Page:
Ramp Hollow - Steven Stoll

Staff Pick

Stoll’s outstanding history of Appalachia relates a true tragedy of the commons, but not as that term is generally understood. Used by generations of households throughout the region before land became “real estate,” forests, fields, and waterways provided a ready supplement to earnings, helping people live a subsistence existence. Hunting, fishing, and foraging weren’t the free-for-all of competing self-interests; rather, people took no more than they needed, and were careful to leave the rest for later. Today, this might seem a model for a sustainable lifestyle. To Gilded Age capitalists, it seemed like a “failure” to monetize resources. Corporations stepped in to rectify this, introducing modern ideas of progress to a population they dismissed as “backward.”  As timber and mining interests dispossessed these smallholders of their land—in much the same way the state had robbed Native Americans of their ancestral lands—they also introduced them to debt, poverty, and starvation, conditions that this poor but self-sufficient population hadn’t known before. While Stoll’s thorough and very readable economic history delves back to England’s clearances and the roots of capitalism to explain Appalachia’s plight, the book is also an important cultural history, tracing the decline of the heroic American pioneer, as embodied by Daniel Boone, into the degenerate “hillbilly,” an “aspersion. … [that] coincided with the seizure of the environment.”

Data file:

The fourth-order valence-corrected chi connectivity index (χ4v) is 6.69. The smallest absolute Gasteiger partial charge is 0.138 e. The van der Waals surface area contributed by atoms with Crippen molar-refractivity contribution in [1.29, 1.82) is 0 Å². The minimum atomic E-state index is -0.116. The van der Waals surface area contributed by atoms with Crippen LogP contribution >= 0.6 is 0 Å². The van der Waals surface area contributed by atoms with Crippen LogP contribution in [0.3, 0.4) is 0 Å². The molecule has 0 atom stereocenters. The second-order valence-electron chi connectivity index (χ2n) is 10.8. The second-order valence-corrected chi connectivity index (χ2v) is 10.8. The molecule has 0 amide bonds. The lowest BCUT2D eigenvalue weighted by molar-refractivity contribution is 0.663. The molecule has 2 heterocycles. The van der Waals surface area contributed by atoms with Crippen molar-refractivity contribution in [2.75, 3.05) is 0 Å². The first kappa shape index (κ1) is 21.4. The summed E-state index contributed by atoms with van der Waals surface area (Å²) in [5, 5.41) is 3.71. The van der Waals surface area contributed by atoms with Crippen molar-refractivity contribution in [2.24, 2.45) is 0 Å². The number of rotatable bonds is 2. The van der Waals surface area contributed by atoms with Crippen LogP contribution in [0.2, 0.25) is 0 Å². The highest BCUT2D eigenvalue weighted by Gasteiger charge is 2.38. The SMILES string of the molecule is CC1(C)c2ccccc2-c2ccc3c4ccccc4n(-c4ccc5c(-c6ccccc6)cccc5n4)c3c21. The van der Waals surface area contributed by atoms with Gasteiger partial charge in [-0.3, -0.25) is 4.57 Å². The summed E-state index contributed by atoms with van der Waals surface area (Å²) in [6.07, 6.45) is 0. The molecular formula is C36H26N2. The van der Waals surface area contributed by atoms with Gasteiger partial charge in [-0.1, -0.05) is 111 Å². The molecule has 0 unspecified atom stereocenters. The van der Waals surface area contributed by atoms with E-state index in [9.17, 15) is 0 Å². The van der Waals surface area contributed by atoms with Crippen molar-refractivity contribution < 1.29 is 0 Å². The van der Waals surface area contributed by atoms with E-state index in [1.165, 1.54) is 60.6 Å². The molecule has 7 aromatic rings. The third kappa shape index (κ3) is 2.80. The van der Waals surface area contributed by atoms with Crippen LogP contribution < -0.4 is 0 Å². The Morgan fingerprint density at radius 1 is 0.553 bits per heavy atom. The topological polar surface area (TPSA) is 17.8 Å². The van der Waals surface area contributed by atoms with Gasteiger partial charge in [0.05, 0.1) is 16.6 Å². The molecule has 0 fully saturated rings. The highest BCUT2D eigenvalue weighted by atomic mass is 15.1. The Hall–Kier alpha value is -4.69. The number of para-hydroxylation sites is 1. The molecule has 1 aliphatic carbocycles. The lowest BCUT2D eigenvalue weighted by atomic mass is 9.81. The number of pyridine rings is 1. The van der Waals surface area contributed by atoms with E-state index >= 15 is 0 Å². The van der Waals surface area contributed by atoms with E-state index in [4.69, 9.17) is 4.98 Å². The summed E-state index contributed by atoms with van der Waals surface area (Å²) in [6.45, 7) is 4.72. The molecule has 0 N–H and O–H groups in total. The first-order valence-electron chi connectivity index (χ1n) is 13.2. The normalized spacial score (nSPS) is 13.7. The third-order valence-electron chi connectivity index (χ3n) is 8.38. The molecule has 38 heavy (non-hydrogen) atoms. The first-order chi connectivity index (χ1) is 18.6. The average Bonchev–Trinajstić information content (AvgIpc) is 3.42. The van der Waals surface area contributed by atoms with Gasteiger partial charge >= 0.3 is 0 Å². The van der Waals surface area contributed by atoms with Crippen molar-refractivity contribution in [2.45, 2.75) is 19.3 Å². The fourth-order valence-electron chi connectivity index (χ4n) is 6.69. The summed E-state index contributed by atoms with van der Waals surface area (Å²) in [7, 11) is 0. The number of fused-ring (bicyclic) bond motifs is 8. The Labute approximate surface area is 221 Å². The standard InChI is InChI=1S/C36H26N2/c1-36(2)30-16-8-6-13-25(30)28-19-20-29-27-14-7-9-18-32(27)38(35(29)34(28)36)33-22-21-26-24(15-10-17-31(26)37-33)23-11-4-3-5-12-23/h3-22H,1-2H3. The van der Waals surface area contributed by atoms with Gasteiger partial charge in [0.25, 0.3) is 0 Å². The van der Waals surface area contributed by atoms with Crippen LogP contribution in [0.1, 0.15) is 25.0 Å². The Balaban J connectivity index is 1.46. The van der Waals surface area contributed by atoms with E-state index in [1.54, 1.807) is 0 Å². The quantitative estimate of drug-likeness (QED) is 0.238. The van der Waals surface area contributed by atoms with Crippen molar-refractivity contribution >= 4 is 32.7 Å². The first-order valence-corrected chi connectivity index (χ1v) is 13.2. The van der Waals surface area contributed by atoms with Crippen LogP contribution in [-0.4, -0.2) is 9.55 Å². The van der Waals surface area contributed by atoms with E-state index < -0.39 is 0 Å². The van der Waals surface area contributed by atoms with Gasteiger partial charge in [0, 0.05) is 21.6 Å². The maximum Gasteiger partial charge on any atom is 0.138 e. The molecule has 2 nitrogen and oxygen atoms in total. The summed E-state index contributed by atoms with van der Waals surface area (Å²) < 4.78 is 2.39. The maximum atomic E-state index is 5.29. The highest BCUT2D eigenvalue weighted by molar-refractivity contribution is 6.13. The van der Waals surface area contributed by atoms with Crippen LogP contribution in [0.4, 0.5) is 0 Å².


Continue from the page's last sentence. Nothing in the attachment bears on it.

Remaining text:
Ramp Hollow: The Ordeal of Appalachia Cover Image
$30.00
ISBN: 9780809095056
Availability: In Stock—Click for Locations
Published: Hill & Wang - November 21st, 2017

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